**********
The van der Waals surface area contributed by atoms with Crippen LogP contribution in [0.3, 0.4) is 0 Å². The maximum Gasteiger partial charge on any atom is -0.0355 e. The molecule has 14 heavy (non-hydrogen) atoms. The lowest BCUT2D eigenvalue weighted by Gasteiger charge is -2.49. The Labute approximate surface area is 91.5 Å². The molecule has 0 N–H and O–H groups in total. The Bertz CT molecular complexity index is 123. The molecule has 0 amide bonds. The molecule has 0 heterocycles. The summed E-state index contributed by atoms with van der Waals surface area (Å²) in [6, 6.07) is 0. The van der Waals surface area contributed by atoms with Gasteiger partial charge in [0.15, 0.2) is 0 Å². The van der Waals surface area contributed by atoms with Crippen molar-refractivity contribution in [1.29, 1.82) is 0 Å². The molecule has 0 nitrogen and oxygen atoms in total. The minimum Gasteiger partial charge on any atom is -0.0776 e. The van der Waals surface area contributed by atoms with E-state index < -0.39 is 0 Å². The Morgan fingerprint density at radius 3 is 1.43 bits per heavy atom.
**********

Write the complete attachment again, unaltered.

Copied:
The van der Waals surface area contributed by atoms with Crippen LogP contribution in [0.3, 0.4) is 0 Å². The maximum Gasteiger partial charge on any atom is -0.0355 e. The molecule has 14 heavy (non-hydrogen) atoms. The lowest BCUT2D eigenvalue weighted by Gasteiger charge is -2.49. The Labute approximate surface area is 91.5 Å². The molecule has 0 N–H and O–H groups in total. The Bertz CT molecular complexity index is 123. The molecule has 0 amide bonds. The molecule has 0 heterocycles. The summed E-state index contributed by atoms with van der Waals surface area (Å²) in [6, 6.07) is 0. The van der Waals surface area contributed by atoms with Gasteiger partial charge in [0.15, 0.2) is 0 Å². The van der Waals surface area contributed by atoms with Crippen molar-refractivity contribution in [1.29, 1.82) is 0 Å². The molecule has 0 nitrogen and oxygen atoms in total. The minimum Gasteiger partial charge on any atom is -0.0776 e. The van der Waals surface area contributed by atoms with E-state index < -0.39 is 0 Å². The Morgan fingerprint density at radius 3 is 1.43 bits per heavy atom.